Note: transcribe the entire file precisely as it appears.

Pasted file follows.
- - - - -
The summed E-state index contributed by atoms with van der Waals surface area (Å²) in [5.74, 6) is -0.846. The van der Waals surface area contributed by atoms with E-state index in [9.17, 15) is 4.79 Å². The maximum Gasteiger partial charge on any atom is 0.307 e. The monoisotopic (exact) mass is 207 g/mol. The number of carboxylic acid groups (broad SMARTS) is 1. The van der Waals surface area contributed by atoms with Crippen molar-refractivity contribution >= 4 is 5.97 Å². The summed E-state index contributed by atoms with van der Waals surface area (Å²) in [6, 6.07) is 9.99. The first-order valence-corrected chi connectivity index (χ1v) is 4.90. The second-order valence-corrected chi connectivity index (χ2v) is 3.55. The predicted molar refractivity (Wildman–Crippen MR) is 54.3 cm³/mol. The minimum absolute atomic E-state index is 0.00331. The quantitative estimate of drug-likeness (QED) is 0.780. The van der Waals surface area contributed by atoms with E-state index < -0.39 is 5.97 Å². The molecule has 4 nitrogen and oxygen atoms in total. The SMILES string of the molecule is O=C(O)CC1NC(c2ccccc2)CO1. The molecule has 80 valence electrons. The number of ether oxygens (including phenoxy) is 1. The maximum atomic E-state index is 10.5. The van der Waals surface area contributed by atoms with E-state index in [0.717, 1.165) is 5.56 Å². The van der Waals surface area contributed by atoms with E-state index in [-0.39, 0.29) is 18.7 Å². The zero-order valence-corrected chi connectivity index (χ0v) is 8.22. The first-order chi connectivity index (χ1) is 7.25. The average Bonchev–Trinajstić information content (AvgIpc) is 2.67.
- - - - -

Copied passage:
The summed E-state index contributed by atoms with van der Waals surface area (Å²) in [5.74, 6) is -0.846. The van der Waals surface area contributed by atoms with E-state index in [9.17, 15) is 4.79 Å². The maximum Gasteiger partial charge on any atom is 0.307 e. The monoisotopic (exact) mass is 207 g/mol. The number of carboxylic acid groups (broad SMARTS) is 1. The van der Waals surface area contributed by atoms with Crippen molar-refractivity contribution >= 4 is 5.97 Å². The summed E-state index contributed by atoms with van der Waals surface area (Å²) in [6, 6.07) is 9.99. The first-order valence-corrected chi connectivity index (χ1v) is 4.90. The second-order valence-corrected chi connectivity index (χ2v) is 3.55. The predicted molar refractivity (Wildman–Crippen MR) is 54.3 cm³/mol. The minimum absolute atomic E-state index is 0.00331. The quantitative estimate of drug-likeness (QED) is 0.780. The van der Waals surface area contributed by atoms with E-state index < -0.39 is 5.97 Å². The molecule has 4 nitrogen and oxygen atoms in total. The SMILES string of the molecule is O=C(O)CC1NC(c2ccccc2)CO1. The molecule has 80 valence electrons. The number of ether oxygens (including phenoxy) is 1. The maximum atomic E-state index is 10.5. The van der Waals surface area contributed by atoms with E-state index in [0.717, 1.165) is 5.56 Å². The van der Waals surface area contributed by atoms with E-state index in [-0.39, 0.29) is 18.7 Å². The zero-order valence-corrected chi connectivity index (χ0v) is 8.22. The first-order chi connectivity index (χ1) is 7.25. The average Bonchev–Trinajstić information content (AvgIpc) is 2.67.